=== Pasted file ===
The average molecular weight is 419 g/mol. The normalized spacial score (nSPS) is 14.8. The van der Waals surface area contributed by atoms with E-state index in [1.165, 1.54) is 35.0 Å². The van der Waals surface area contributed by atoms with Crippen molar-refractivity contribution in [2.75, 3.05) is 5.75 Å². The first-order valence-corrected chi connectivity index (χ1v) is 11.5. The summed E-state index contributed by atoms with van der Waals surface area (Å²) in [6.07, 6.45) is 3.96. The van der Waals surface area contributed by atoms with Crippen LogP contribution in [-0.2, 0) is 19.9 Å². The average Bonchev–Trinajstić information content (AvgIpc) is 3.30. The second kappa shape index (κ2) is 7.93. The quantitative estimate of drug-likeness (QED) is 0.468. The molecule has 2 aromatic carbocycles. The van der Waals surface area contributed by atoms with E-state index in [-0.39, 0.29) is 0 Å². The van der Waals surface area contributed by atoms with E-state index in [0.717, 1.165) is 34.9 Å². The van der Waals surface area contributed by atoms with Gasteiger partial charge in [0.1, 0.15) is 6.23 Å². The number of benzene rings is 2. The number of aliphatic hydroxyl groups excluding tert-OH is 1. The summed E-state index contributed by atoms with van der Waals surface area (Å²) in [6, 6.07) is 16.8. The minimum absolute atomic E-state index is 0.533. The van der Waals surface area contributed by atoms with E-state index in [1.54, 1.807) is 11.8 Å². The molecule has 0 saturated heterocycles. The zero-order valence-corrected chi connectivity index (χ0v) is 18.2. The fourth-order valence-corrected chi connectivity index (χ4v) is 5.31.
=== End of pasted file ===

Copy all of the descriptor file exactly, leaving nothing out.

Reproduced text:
The average molecular weight is 419 g/mol. The normalized spacial score (nSPS) is 14.8. The van der Waals surface area contributed by atoms with E-state index in [1.165, 1.54) is 35.0 Å². The van der Waals surface area contributed by atoms with Crippen molar-refractivity contribution in [2.75, 3.05) is 5.75 Å². The first-order valence-corrected chi connectivity index (χ1v) is 11.5. The summed E-state index contributed by atoms with van der Waals surface area (Å²) in [6.07, 6.45) is 3.96. The van der Waals surface area contributed by atoms with Crippen LogP contribution in [-0.2, 0) is 19.9 Å². The average Bonchev–Trinajstić information content (AvgIpc) is 3.30. The second kappa shape index (κ2) is 7.93. The quantitative estimate of drug-likeness (QED) is 0.468. The molecule has 2 aromatic carbocycles. The van der Waals surface area contributed by atoms with E-state index in [-0.39, 0.29) is 0 Å². The van der Waals surface area contributed by atoms with E-state index in [0.717, 1.165) is 34.9 Å². The van der Waals surface area contributed by atoms with Gasteiger partial charge in [0.1, 0.15) is 6.23 Å². The number of benzene rings is 2. The number of aliphatic hydroxyl groups excluding tert-OH is 1. The summed E-state index contributed by atoms with van der Waals surface area (Å²) in [6, 6.07) is 16.8. The minimum absolute atomic E-state index is 0.533. The van der Waals surface area contributed by atoms with E-state index in [1.54, 1.807) is 11.8 Å². The molecule has 0 saturated heterocycles. The zero-order valence-corrected chi connectivity index (χ0v) is 18.2. The fourth-order valence-corrected chi connectivity index (χ4v) is 5.31.